BRUSSELS – The European Union’s executive branch, the European Commission, could fine automakers up to €30,000 ($38,900) per vehicle if found cheating on emissions or other tests under reformed type-approval rules floated this week.

The proposals to revamp the EU’s type-approval system aim to prevent a repeat of the Volkswagen Dieselgate scandal that has revealed major holes in the regulatory oversight of vehicle-emissions performance, which is based largely on national-government agencies among the EU’s 28 member states.

Under its proposals, the Commission would gain powers to withdraw, restrict or suspend national accreditation for test houses found underperforming and too lax in applying EU rules, and even could fine them. The Commission’s Joint Research Centre (JRC), an in-house science and technology unit, could retest vehicles granted type approval and launch recalls where needed.

But the Commission would act only if national regulators do not step up to the plate. These regulators would have to review market surveillance activities regularly, making results public.

Elzbieta Bienkowska, the Commission’s vice president-internal market, industry, entrepreneurship and SMEs (small- and medium-sized enterprises), says after the VW scandal it became “obvious the Commission must have some supervising powers.”

Significantly, the Commission did not propose a new EU type-approval agency, Bienkowska points out. “I don’t want a new European institution,” she says.

Instead the Commission wants to chair an “Enforcement Forum” comprised of national regulators that will develop harmonized compliance-verification strategies and organize both joint audits of test houses and peer review of type-approval authorities.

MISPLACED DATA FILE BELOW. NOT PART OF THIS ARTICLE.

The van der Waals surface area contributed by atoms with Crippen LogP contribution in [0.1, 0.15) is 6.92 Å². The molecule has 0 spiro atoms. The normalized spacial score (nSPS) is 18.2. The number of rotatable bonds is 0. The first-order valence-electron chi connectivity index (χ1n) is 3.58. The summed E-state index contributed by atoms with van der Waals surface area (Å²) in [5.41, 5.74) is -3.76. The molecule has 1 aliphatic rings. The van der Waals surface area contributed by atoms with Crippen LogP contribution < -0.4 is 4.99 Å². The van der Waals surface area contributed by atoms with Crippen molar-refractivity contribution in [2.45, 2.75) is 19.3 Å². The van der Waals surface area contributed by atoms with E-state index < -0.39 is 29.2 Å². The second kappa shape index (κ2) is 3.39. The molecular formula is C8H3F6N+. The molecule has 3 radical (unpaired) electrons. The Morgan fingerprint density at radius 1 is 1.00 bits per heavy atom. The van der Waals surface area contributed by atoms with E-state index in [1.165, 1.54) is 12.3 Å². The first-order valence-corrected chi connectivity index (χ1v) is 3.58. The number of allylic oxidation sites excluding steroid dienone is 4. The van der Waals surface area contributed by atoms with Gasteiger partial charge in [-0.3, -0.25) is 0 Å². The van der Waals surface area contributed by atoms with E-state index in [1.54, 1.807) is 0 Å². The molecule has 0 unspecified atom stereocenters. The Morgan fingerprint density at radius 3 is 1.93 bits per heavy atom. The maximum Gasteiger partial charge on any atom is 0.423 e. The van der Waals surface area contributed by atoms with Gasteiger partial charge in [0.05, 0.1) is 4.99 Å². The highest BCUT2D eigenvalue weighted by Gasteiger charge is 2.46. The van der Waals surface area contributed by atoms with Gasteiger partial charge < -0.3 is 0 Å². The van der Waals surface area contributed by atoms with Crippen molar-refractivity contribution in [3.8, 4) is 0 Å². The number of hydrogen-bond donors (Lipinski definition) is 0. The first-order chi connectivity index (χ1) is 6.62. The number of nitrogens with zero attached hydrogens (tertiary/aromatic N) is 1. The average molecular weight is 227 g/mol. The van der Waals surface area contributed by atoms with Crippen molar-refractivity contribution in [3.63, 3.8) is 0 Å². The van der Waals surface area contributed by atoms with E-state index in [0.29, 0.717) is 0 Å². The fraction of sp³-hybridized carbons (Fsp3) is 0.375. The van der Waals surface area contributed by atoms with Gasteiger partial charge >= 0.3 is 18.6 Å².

Transport and Environment Clean Vehicles Director Greg Archer says the proposal “lacks teeth,” adding, the VW scandal is a result of the “cozy relationship” between automakers and regulators.

“Without the threat of future EU sanctions, it will be mission impossible to break the strong bond between national regulators and their car makers that has protected the industry at the cost of higher emissions,” he says.

Under the proposals automakers remain free to choose test houses, and type approval is valid EU-wide through mutual recognition. However, payment no longer will go directly to the test house. Instead manufacturers will pay fees set nationally to a national pool from which member states will cover test-house charges plus other costs linked to the new system, such as any additional real-world testing.

Bienkowska makes clear post-market monitoring will be stepped up and national authorities will have to check far more vehicles, not only new models “but actually cars which are driving on our streets.”

Regulators will have to withdraw from the market any vehicles determined to be substandard via the spot checks. Bienkowska compared this to current regulations in which “we don’t have any powers to even ask member states (to force a stop-sale or recall any non-compliant vehicles).”

Monique Goyens, director general of European consumer organization BEUC, says the spot checks on existing vehicles are “much needed, and if implemented well, should deter against cheating.

“It is crucial that the cozy relationship between car makers, national authorities and testing services is broken up,” she says. “Without radical change to the approval system of passenger cars in Europe, the next car-emission scandal is bound to happen again.”

While Jyrki Katainen, the Commission’s vice president- jobs, growth, investment and competitiveness, argues the proposal should help stop cheating, he admits this will not be a certainty. But a “person must be a really pathological case” to cheat under the new system, he says.